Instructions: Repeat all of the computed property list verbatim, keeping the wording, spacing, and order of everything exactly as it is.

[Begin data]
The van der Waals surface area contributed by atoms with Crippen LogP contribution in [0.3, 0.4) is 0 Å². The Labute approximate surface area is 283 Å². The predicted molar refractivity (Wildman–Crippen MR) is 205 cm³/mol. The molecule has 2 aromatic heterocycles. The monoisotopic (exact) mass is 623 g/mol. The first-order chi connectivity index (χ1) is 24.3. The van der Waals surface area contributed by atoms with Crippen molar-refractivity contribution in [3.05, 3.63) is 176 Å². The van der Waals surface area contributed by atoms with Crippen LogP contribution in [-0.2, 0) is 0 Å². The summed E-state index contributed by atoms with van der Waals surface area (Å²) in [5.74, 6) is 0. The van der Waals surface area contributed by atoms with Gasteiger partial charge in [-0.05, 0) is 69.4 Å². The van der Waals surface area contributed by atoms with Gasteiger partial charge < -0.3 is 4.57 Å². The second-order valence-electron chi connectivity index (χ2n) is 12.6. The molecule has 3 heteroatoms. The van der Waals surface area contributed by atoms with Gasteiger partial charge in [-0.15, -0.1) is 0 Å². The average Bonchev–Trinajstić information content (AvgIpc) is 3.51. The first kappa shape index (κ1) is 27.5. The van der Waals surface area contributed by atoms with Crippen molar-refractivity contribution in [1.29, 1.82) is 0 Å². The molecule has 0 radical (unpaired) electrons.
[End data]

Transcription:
The van der Waals surface area contributed by atoms with Crippen LogP contribution in [0.3, 0.4) is 0 Å². The Labute approximate surface area is 283 Å². The predicted molar refractivity (Wildman–Crippen MR) is 205 cm³/mol. The molecule has 2 aromatic heterocycles. The monoisotopic (exact) mass is 623 g/mol. The first-order chi connectivity index (χ1) is 24.3. The van der Waals surface area contributed by atoms with Crippen molar-refractivity contribution in [3.05, 3.63) is 176 Å². The van der Waals surface area contributed by atoms with Crippen LogP contribution in [-0.2, 0) is 0 Å². The summed E-state index contributed by atoms with van der Waals surface area (Å²) in [5.74, 6) is 0. The van der Waals surface area contributed by atoms with Gasteiger partial charge in [-0.05, 0) is 69.4 Å². The van der Waals surface area contributed by atoms with Gasteiger partial charge < -0.3 is 4.57 Å². The second-order valence-electron chi connectivity index (χ2n) is 12.6. The molecule has 3 heteroatoms. The van der Waals surface area contributed by atoms with Gasteiger partial charge in [-0.15, -0.1) is 0 Å². The average Bonchev–Trinajstić information content (AvgIpc) is 3.51. The first kappa shape index (κ1) is 27.5. The van der Waals surface area contributed by atoms with Crippen molar-refractivity contribution in [1.29, 1.82) is 0 Å². The molecule has 0 radical (unpaired) electrons.